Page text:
learning disabilities

Puberty and Sexual Development in Young People with a Learning Disability

 
 

Introduction

 

Puberty and sexual development is a normal process, usually beginning between ages 10 and 15. Many young people go through puberty without any major difficulties. 

During puberty, the body goes through a lot of external and internal changes. This is also a time when many young people are seeking to develop their own identity and sense of self. It can be a fascinating and scary time. Noticing hairs starting to grow, bleeding, or developing spots, with little understanding about why it is happening can be very frightening.

Furthermore, trying to make sense of your feelings, hormone changes and moods is very difficult, particularly if it is hard to articulate your feelings. Sexuality can cause a lot of anxieties for young people, families, and professionals. Just because a person has a learning disability does not mean that they won’t develop the same sexual feelings as other people.

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SEX EDUCATION

Most people learn about sexual development through playground talk, magazines, media, and formal sex education. For people who have a learning disability, they quite often do not get access to such mediums.

It is not surprising that sometimes young people might start touching themselves or other's sexual parts as they become curious about bodily changes. This does not automatically lead to inappropriate sexualised behaviour. It is usually about curiosity and a lack of education. For some people the behaviours do turn into rituals, but usually any inappropriate behaviour can be shaped. 

SEXUAL BEHAVIOUR

Most sexual behaviours are normal but can become an issue when they happen in public or in an inappropriate context. 

Kissing – Inappropriate kissing on the mouth or on parts of other peoples bodies.

Touching – Themselves or others’ private parts. This can be in the home or out in public places.

Sexual language  – Using sexual words and Words phrases.

Using objects – Rubbing themselves or objects onto themselves to gain sexual stimulation e.g. rubbing against a wall, floor. 

 

Helpful responses

Saying sexual words – You may wish to provide more explanation about what the words mean, and appropriate times for the young person to use them. Try not to give a response to the words, and when the young person realises they are no longer getting a response they may use it less often.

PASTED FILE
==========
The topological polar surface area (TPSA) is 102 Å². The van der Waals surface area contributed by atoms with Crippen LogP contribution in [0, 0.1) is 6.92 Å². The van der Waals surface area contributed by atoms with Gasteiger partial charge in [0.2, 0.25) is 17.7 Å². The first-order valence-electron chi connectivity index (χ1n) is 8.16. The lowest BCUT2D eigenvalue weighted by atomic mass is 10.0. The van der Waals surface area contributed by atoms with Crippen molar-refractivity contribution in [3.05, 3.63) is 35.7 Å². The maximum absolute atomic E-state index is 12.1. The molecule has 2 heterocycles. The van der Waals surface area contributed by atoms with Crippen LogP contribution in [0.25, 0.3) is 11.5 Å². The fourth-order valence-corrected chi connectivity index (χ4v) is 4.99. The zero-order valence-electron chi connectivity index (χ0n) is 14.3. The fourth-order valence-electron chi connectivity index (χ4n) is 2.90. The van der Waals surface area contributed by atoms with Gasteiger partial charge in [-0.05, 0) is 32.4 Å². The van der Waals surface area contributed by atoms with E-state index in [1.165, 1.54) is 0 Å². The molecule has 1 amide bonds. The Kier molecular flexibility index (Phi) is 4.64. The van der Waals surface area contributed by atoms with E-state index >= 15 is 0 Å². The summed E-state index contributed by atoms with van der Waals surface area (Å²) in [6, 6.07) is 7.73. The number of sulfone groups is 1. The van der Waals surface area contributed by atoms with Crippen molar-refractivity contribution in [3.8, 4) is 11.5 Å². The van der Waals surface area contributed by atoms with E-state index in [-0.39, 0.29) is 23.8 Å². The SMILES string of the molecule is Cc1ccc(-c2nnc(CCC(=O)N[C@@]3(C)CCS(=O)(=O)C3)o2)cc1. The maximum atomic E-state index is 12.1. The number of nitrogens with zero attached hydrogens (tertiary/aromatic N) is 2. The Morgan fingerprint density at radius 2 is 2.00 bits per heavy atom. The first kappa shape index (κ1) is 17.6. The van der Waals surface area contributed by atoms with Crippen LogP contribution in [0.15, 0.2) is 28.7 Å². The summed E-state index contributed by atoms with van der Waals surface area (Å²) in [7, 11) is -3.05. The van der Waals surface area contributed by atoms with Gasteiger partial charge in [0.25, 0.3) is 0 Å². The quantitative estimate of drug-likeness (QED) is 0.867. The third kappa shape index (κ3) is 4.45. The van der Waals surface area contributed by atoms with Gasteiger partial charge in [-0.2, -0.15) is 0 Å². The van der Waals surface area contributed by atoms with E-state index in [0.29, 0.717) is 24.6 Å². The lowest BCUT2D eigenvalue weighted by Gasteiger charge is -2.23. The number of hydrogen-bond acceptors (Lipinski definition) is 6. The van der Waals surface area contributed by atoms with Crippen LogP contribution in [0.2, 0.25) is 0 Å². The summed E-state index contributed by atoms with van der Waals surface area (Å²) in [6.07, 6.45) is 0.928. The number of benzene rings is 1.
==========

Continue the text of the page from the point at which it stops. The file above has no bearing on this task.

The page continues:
Touching/rubbing own private parts – Say to the young person “If you want to touch yourself, do it in your bedroom or bathroom”. Sometimes it may be more appropriate to distract them (e.g. if you are in the supermarket).

Touching others private parts – Gently remove hand, avoiding eye-contact, then distract them. When the situation is calm explain the situation (e.g. “It's not okay to touch women’s breasts it will make them upset”).

What you can do as a parent/carer

  • Talk through any concerns with teachers, paediatricians or professionals involved. 
  • Schools usually have good PSHE programmes, so if the teacher is aware there is an issue, discussion and topics can be raised. 
  • For young people with learning disabilities, individual tailored learning can be helpful to suit individual needs. 
  • Although it is difficult and sometimes embarrassing, try not to become angry as this may make the person feel ashamed. 
  • Work on one thing at a time and keep any messages clear and consistent. 
  • Keep your approach low-key with low arousal. 
 

When to consider asking for more specialist help 

 

CONSIDER SEEKING HELP:

  • If you are unable to cope with your child’s puberty or sexual behaviour. 
  • If your child is at risk from their sexual behaviour.
  • If your child’s sexual behaviour is affecting their quality of life.

Please talk to your Paediatrician, Social Worker, or School for further info and support and about local resources. 

 
 

Further support, advice and self-help

 

The National Autistic Society provides information and support for people with Autism and their families and for professionals. They are a very active organisation and offer some really useful information about strategies and approaches for supporting people with Autism.
Website

The British Institute of Learning Disabilities also have some useful information and further advice about a variety of common issues. 
Website

Local Offer is a Derbyshire-specific site which allows you to search for lots of different services, including parenting support groups, in the local area.
Website